11 April 2007 - South Africa's UN reversal
A few weeks ago, I suggested that Hillel Neuer of UN Watch might have done well to consider a “more in sorrow than in anger” approach to the UN Human Rights Council. Now I think he could have been even more strident than he was. Anne Bayefsky reports that Iran has been re-elected to the vice-chairmanship of the U.N. Disarmament Commission. Forget foxes and henhouses; this is beyond metaphor.
Meanwhile, according to Bayefsky, the UN Human Rights Council got around to considering Iran’s human rights record. But it did so behind closed doors, rather than expose Iran to the hyper-scrutiny the council applies to Israel. And the man who threatened to strike Neuer’s statement from the record, chairman Luis Alfonso de Alba, apparently made the following outrageously absurd announcement:
One,…the Human Rights Council has in closed meetings examined the human rights situation in…the Islamic Republic of Iran…Two, the Human Rights Council has decided to discontinue the consideration of the human rights situation in the Islamic Republic of Iran…Three,…members of the Human Rights Council should make no reference in the public debate to the confidential decisions and material concerning [the Islamic Republic of Iran]…
Bayefsky gets the date wrong—she surely meant March 26, 2007 and not March 26, 2006 as indicated—but the quote seems to be accurate. Iranian state TV reported: “The United Nations top human rights council in Geneva has voted to end routine inquiries on Iran and Uzbekistan.” The Iranian report also notes: “the suggestion [to end the inquiries] was put forward by Azerbaijan, Bangladesh and Zimbabwe.”
Another prime example of the topsy-turvy morality of the UN is the behavior of South Africa, which has a seat on the UN Security Council for the next two years and presided over the Security Council last month. South Africa’s performance was aptly depicted by cartoonist Jonathan Shapiro (“Zapiro”)—whose cartoons on Israel are awful, but who gets a few issues exactly right:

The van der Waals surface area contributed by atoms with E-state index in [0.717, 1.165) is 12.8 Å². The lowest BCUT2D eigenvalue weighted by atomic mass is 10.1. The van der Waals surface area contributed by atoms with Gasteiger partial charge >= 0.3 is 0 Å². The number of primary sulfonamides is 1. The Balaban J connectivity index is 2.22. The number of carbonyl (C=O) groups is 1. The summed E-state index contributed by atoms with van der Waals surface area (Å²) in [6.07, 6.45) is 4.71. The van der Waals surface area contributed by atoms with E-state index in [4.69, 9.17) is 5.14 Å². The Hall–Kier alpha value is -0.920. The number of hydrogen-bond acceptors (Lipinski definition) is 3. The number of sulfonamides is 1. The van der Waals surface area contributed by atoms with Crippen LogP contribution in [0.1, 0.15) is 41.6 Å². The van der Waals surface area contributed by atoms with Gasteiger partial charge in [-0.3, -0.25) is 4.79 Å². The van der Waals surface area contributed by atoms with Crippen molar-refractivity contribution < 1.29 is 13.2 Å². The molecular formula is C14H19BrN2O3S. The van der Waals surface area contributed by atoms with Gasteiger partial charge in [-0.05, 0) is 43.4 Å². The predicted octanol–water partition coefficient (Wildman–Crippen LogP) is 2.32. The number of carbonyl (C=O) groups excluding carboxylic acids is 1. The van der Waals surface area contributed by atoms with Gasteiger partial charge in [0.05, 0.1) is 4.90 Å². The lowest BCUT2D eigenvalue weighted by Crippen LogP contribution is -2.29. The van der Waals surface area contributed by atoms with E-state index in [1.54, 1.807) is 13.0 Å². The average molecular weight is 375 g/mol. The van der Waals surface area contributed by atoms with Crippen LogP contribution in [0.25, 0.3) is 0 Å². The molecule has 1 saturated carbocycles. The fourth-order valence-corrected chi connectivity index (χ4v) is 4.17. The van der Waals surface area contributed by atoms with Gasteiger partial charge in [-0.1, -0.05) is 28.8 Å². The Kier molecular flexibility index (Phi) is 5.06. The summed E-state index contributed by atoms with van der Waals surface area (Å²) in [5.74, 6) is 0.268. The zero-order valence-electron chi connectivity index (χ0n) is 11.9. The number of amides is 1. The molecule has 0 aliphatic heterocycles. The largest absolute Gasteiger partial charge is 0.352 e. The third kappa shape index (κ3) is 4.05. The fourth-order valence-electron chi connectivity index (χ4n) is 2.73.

So far, according to South Africa’s official opposition party, South Africa has opposed a non-binding resolution condemning human rights abuses by the military regime in Burma; prevented the Security Council from debating the deteriorating situation in Zimbabwe; tried to shield Iran’s nuclear program from international sanctions; and abstained from a Security Council resolution criticizing North Korea.
In addition, as a member of the UN Human Rights Council, South Africa has voted to protect Sudan from criticism over its actions in Darfur. And in the UN General Assembly last year, South Africa was absent from a vote on a resolution condemning Holocaust denial. The government has offered various excuses and explanations for its behavior, none of which has been convincing in the least.
The irony is that the present South African government spent years in exile marshaling the moral force of the UN and the international community to intervene in apartheid South Africa. Now that it has won its freedom, South Africa seems to have little interest in helping other people win theirs. It has simply exchanged one set of rogue allies for another, keeping up relations with the world’s worst tyrants.
This Thursday, April 12th, South African Opposition Leader Tony Leon will address an audience at Harvard Law School, at the invitation of the Harvard African Law Association. His topic will be South Africa’s foreign policy at the UN and beyond. It’s an event I’ve been working hard to organize, which is why I have to cut this blog entry a bit short, but I’ll post a link to Tony’s speech as soon as it becomes available.